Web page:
J Cancer 2016; 7(1):69-79. doi:10.7150/jca.12722

Research Paper

Capture and Identification of Heterogeneous Circulating Tumor Cells Using Transparent Nanomaterials and Quantum Dots-Based Multiplexed Imaging

Yuan-Yuan Chen1, Bo-Ran Cheng1, Zhao-Bo He2, Shu-Yi Wang1, Zhen-Meng Wang1, Min Sun1, Hai-Bin Song1, Yuan Fang1, Fang-Fang Chen1, Bin Xiong1 Corresponding address

1. Department of Oncology, Zhongnan Hospital of Wuhan University; Hubei Key Laboratory of Tumor Biological Behaviors & Hubei Cancer Clinical Study Center; Wuhan, Hubei, 430071, P. R. China;
2. Key Laboratory of Artificial Micro- and Nano-Structures of Ministry of Education, School of Physics and Technology, Wuhan University, Wuhan, Hubei, China

This is an open access article distributed under the terms of the Creative Commons Attribution (CC BY-NC) License. See http://ivyspring.com/terms for full terms and conditions.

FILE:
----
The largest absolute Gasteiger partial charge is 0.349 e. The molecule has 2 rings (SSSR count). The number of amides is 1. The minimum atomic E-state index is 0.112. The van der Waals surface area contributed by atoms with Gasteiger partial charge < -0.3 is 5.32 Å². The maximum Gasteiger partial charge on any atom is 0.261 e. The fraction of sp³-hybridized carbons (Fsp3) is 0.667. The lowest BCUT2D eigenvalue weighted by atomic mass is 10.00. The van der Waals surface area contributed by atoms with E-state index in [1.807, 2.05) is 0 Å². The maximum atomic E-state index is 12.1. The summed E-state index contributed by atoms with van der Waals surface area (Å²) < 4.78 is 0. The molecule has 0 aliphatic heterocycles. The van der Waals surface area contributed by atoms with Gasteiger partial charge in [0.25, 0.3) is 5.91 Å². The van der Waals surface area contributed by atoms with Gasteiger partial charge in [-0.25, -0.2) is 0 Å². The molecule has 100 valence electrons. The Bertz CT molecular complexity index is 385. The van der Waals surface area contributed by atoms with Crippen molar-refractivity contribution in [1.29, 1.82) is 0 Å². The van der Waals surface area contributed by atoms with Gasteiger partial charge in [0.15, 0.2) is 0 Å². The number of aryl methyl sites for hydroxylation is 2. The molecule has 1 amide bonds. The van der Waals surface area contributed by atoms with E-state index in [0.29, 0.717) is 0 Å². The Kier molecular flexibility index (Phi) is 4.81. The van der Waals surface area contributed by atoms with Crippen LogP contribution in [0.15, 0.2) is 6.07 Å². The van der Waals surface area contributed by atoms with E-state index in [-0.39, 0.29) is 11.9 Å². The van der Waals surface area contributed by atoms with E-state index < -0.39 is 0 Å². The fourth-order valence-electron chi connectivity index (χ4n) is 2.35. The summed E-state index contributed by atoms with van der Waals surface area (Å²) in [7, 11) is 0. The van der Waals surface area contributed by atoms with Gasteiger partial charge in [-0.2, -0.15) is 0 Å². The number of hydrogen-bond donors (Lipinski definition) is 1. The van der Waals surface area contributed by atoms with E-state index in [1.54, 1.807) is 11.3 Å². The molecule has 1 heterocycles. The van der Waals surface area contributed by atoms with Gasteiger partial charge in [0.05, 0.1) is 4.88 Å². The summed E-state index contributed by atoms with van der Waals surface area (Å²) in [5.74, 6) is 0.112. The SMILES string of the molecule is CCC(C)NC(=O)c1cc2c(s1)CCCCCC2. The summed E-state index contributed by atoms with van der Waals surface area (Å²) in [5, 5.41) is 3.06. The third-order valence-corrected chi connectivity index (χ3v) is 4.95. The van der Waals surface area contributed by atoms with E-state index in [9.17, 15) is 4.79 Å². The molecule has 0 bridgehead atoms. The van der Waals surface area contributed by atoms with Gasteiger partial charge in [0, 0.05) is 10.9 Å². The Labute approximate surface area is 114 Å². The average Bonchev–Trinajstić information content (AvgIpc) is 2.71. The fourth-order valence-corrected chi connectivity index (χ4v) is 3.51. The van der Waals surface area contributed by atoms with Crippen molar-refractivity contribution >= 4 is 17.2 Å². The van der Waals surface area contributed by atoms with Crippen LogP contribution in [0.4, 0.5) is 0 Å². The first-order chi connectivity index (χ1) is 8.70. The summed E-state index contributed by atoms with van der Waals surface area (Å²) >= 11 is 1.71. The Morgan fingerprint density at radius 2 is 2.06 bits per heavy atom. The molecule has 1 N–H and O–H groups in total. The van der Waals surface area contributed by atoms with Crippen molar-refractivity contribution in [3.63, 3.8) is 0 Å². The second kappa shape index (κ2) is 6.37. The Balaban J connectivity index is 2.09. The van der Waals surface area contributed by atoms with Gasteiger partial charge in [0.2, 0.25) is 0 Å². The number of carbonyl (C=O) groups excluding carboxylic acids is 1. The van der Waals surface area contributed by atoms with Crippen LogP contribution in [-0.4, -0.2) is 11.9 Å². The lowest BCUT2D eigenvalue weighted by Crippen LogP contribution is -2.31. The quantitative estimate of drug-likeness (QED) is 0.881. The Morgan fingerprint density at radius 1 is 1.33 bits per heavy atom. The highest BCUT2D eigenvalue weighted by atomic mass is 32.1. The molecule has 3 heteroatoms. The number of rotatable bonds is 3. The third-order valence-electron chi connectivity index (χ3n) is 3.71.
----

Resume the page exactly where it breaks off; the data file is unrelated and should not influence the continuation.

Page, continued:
How to cite this article:
Chen YY, Cheng BR, He ZB, Wang SY, Wang ZM, Sun M, Song HB, Fang Y, Chen FF, Xiong B. Capture and Identification of Heterogeneous Circulating Tumor Cells Using Transparent Nanomaterials and Quantum Dots-Based Multiplexed Imaging. J Cancer 2016; 7(1):69-79. doi:10.7150/jca.12722. Available from http://www.jcancer.org/v07p0069.htm

Abstract

Background: Capture and identification of circulating tumor cells (CTCs) in the blood system can help guide therapy and predict the prognosis of cancer patients. However, simultaneous capture and identification of CTCs with both epithelial and mesenchymal phenotypes remains a formidable technical challenge for cancer research. This study aimed at developing a system to efficiently capture and identify these CTCs with heterogeneous phenotypes using transparent nanomaterials and quantum dots (QDs)-based multiplexed imaging.

Methods: Hydroxyapatite-chitosan (HA-CTS) nanofilm-coated substrates were modified based on our previous work to increase the capture efficiency of cancer cell lines by extending baking and incubating time. QDs-based imaging was applied to detect cytokeratin, epithelial cell adhesion molecule (EpCAM), and vimentin of cancer cells to demonstrate the feasibility of multiplexed imaging. And QDs-based multiplexed imaging of CD45, cytokeratin and vimentin was applied to detect CTCs from different cancer patients that were captured using HA-CTS nanofilm substrates.